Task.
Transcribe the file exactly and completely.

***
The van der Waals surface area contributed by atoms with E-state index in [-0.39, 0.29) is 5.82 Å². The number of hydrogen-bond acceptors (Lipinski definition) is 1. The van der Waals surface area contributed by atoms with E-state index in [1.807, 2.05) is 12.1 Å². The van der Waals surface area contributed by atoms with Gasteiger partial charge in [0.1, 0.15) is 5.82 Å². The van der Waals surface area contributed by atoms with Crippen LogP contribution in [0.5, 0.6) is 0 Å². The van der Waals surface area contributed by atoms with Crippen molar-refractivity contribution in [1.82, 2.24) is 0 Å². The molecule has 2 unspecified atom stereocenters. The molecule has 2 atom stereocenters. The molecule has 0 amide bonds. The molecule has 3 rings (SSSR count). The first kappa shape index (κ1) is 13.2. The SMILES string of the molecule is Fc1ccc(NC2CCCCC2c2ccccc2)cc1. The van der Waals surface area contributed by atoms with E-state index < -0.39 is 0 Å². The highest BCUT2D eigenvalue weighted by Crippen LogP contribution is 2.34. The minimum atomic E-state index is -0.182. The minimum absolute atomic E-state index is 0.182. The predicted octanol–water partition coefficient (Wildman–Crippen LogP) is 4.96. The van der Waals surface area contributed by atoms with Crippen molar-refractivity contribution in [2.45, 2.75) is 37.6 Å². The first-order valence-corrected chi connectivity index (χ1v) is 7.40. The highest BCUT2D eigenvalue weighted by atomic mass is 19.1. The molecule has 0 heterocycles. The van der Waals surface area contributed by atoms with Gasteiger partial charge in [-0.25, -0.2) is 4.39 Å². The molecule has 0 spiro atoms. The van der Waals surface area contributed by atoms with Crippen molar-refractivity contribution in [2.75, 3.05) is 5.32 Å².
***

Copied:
The van der Waals surface area contributed by atoms with E-state index in [-0.39, 0.29) is 5.82 Å². The number of hydrogen-bond acceptors (Lipinski definition) is 1. The van der Waals surface area contributed by atoms with E-state index in [1.807, 2.05) is 12.1 Å². The van der Waals surface area contributed by atoms with Gasteiger partial charge in [0.1, 0.15) is 5.82 Å². The van der Waals surface area contributed by atoms with Crippen LogP contribution in [0.5, 0.6) is 0 Å². The van der Waals surface area contributed by atoms with Crippen molar-refractivity contribution in [1.82, 2.24) is 0 Å². The molecule has 2 unspecified atom stereocenters. The molecule has 2 atom stereocenters. The molecule has 0 amide bonds. The molecule has 3 rings (SSSR count). The first kappa shape index (κ1) is 13.2. The SMILES string of the molecule is Fc1ccc(NC2CCCCC2c2ccccc2)cc1. The van der Waals surface area contributed by atoms with E-state index < -0.39 is 0 Å². The highest BCUT2D eigenvalue weighted by Crippen LogP contribution is 2.34. The minimum atomic E-state index is -0.182. The minimum absolute atomic E-state index is 0.182. The predicted octanol–water partition coefficient (Wildman–Crippen LogP) is 4.96. The van der Waals surface area contributed by atoms with Crippen molar-refractivity contribution in [2.45, 2.75) is 37.6 Å². The first-order valence-corrected chi connectivity index (χ1v) is 7.40. The highest BCUT2D eigenvalue weighted by atomic mass is 19.1. The molecule has 0 heterocycles. The van der Waals surface area contributed by atoms with Gasteiger partial charge in [-0.25, -0.2) is 4.39 Å². The molecule has 0 spiro atoms. The van der Waals surface area contributed by atoms with Crippen molar-refractivity contribution in [2.75, 3.05) is 5.32 Å².